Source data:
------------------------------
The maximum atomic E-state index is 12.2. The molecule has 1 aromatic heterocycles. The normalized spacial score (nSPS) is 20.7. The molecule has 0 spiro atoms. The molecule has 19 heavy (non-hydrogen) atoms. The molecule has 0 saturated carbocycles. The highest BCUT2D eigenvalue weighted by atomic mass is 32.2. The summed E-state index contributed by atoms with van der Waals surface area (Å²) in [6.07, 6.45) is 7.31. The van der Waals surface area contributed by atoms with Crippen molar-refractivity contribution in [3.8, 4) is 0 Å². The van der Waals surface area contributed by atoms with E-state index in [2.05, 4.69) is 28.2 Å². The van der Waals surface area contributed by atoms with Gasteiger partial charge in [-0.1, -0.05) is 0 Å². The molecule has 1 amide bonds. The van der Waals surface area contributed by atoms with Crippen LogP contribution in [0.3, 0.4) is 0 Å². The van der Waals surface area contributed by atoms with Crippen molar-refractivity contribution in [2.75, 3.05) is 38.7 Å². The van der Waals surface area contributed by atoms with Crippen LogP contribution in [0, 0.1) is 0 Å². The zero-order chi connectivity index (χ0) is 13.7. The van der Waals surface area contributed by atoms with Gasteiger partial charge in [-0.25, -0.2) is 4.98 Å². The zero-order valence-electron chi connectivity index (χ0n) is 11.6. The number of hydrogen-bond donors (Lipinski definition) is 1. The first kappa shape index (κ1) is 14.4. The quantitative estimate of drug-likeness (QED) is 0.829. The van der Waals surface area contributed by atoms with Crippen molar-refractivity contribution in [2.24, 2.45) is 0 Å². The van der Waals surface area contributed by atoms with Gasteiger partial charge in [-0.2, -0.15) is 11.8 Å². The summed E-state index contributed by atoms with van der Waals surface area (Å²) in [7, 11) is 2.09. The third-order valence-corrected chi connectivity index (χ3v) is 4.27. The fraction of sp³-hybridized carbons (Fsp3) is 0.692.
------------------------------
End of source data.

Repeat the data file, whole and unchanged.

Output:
The maximum atomic E-state index is 12.2. The molecule has 1 aromatic heterocycles. The normalized spacial score (nSPS) is 20.7. The molecule has 0 spiro atoms. The molecule has 19 heavy (non-hydrogen) atoms. The molecule has 0 saturated carbocycles. The highest BCUT2D eigenvalue weighted by atomic mass is 32.2. The summed E-state index contributed by atoms with van der Waals surface area (Å²) in [6.07, 6.45) is 7.31. The van der Waals surface area contributed by atoms with Crippen molar-refractivity contribution in [3.8, 4) is 0 Å². The van der Waals surface area contributed by atoms with E-state index in [2.05, 4.69) is 28.2 Å². The van der Waals surface area contributed by atoms with Gasteiger partial charge in [-0.1, -0.05) is 0 Å². The molecule has 1 amide bonds. The van der Waals surface area contributed by atoms with Crippen LogP contribution in [0.3, 0.4) is 0 Å². The van der Waals surface area contributed by atoms with Crippen molar-refractivity contribution in [2.75, 3.05) is 38.7 Å². The van der Waals surface area contributed by atoms with Crippen LogP contribution in [0, 0.1) is 0 Å². The zero-order chi connectivity index (χ0) is 13.7. The van der Waals surface area contributed by atoms with Gasteiger partial charge in [-0.25, -0.2) is 4.98 Å². The zero-order valence-electron chi connectivity index (χ0n) is 11.6. The number of hydrogen-bond donors (Lipinski definition) is 1. The first kappa shape index (κ1) is 14.4. The quantitative estimate of drug-likeness (QED) is 0.829. The van der Waals surface area contributed by atoms with Crippen molar-refractivity contribution in [2.24, 2.45) is 0 Å². The van der Waals surface area contributed by atoms with Gasteiger partial charge in [-0.2, -0.15) is 11.8 Å². The summed E-state index contributed by atoms with van der Waals surface area (Å²) in [7, 11) is 2.09. The third-order valence-corrected chi connectivity index (χ3v) is 4.27. The fraction of sp³-hybridized carbons (Fsp3) is 0.692.